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NAMEsigprocmask, rt_sigprocmask - examine and change blocked signals
int sigprocmask(int how, const sigset_t *set, sigset_t *oldset);
Feature Test Macro Requirements for glibc (see feature_test_macros(7)):
sigprocmask(): _POSIX_C_SOURCE >= 1 || _XOPEN_SOURCE || _POSIX_SOURCE
DESCRIPTIONsigprocmask() is used to fetch and/or change the signal mask of the calling thread. The signal mask is the set of signals whose delivery is currently blocked for the caller (see also signal(7) for more details).
The behavior of the call is dependent on the value of how, as follows.
- The set of blocked signals is the union of the current set and the set argument.
- The signals in set are removed from the current set of blocked signals. It is permissible to attempt to unblock a signal which is not blocked.
- The set of blocked signals is set to the argument set.
is non-NULL, the previous value of the signal mask is stored in
If set is NULL, then the signal mask is unchanged (i.e., how is ignored), but the current value of the signal mask is nevertheless returned in oldset (if it is not NULL).
The use of sigprocmask() is unspecified in a multithreaded process; see pthread_sigmask(3).
RETURN VALUEsigprocmask() returns 0 on success and -1 on error. In the event of an error, errno is set to indicate the cause.
- The set or oldset argument points outside the process's allocated address space.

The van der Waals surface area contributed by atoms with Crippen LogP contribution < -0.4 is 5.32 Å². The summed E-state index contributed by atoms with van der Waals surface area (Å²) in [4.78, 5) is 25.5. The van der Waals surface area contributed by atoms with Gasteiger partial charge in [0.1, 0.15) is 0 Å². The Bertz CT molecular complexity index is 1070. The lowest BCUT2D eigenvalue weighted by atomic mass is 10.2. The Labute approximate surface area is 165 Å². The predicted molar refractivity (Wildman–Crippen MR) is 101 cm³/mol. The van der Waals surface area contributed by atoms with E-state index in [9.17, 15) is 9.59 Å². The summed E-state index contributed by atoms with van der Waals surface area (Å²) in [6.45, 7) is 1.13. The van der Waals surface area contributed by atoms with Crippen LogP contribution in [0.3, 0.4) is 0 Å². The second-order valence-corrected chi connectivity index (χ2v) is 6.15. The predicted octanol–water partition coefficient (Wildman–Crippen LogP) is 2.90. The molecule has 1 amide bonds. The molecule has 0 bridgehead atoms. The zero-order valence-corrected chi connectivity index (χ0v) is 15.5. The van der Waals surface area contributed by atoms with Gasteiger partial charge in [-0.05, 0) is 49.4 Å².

- The value specified in how was invalid.
CONFORMING TOPOSIX.1-2001, POSIX.1-2008.
NOTESIt is not possible to block SIGKILL or SIGSTOP. Attempts to do so are silently ignored.
Each of the threads in a process has its own signal mask.
A child created via fork(2) inherits a copy of its parent's signal mask; the signal mask is preserved across execve(2).
If SIGBUS, SIGFPE, SIGILL, or SIGSEGV are generated while they are blocked, the result is undefined, unless the signal was generated by kill(2), sigqueue(3), or raise(3).
See sigsetops(3) for details on manipulating signal sets.
C library/kernel differencesThe glibc wrapper function for sigprocmask() silently ignores attempts to block the two real-time signals that are used internally by the NPTL threading implementation. See nptl(7) for details.
The original Linux system call was named sigprocmask(). However, with the addition of real-time signals in Linux 2.2, the fixed-size, 32-bit sigset_t type supported by that system call was no longer fit for purpose. Consequently, a new system call, rt_sigprocmask(), was added to support an enlarged sigset_t type. The new system call takes a fourth argument, size_t sigsetsize, which specifies the size in bytes of the signal sets in set and oldset. This argument is currently required to have the value sizeof(sigset_t) (or the error EINVAL results). The glibc sigprocmask() wrapper function hides these details from us, transparently calling rt_sigprocmask() when the kernel provides it.